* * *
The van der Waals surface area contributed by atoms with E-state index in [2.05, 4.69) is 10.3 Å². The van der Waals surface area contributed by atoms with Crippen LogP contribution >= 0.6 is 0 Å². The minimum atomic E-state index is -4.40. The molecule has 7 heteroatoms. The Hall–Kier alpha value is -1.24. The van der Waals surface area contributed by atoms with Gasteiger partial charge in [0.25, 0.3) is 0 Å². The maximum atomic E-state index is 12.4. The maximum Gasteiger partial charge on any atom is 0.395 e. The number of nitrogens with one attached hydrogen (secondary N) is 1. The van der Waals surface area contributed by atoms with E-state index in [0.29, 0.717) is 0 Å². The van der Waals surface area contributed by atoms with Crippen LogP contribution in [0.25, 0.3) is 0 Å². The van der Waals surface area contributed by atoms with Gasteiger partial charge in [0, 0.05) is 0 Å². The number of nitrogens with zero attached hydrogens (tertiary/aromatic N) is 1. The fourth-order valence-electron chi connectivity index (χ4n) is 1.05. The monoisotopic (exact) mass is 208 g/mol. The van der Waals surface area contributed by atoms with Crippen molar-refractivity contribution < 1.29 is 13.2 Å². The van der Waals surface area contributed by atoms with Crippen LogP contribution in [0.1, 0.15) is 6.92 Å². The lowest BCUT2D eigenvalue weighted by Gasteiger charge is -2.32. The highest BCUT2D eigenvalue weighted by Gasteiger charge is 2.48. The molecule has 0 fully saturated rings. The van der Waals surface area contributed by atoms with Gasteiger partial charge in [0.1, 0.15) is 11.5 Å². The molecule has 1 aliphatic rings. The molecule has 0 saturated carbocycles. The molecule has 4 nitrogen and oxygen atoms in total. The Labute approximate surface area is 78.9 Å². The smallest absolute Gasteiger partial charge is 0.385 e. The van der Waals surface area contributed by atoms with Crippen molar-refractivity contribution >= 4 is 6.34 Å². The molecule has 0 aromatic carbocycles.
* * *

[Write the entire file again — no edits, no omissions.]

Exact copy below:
The van der Waals surface area contributed by atoms with E-state index in [2.05, 4.69) is 10.3 Å². The van der Waals surface area contributed by atoms with Crippen LogP contribution >= 0.6 is 0 Å². The minimum atomic E-state index is -4.40. The molecule has 7 heteroatoms. The Hall–Kier alpha value is -1.24. The van der Waals surface area contributed by atoms with Gasteiger partial charge in [0.25, 0.3) is 0 Å². The maximum atomic E-state index is 12.4. The maximum Gasteiger partial charge on any atom is 0.395 e. The number of nitrogens with one attached hydrogen (secondary N) is 1. The van der Waals surface area contributed by atoms with E-state index in [0.29, 0.717) is 0 Å². The van der Waals surface area contributed by atoms with Crippen LogP contribution in [0.25, 0.3) is 0 Å². The van der Waals surface area contributed by atoms with Gasteiger partial charge in [0, 0.05) is 0 Å². The number of nitrogens with zero attached hydrogens (tertiary/aromatic N) is 1. The fourth-order valence-electron chi connectivity index (χ4n) is 1.05. The monoisotopic (exact) mass is 208 g/mol. The van der Waals surface area contributed by atoms with Crippen molar-refractivity contribution < 1.29 is 13.2 Å². The van der Waals surface area contributed by atoms with Crippen LogP contribution in [0.1, 0.15) is 6.92 Å². The lowest BCUT2D eigenvalue weighted by Gasteiger charge is -2.32. The highest BCUT2D eigenvalue weighted by Gasteiger charge is 2.48. The molecule has 0 fully saturated rings. The van der Waals surface area contributed by atoms with Gasteiger partial charge in [0.1, 0.15) is 11.5 Å². The molecule has 1 aliphatic rings. The molecule has 0 saturated carbocycles. The molecule has 4 nitrogen and oxygen atoms in total. The Labute approximate surface area is 78.9 Å². The smallest absolute Gasteiger partial charge is 0.385 e. The van der Waals surface area contributed by atoms with Crippen molar-refractivity contribution >= 4 is 6.34 Å². The molecule has 0 aromatic carbocycles.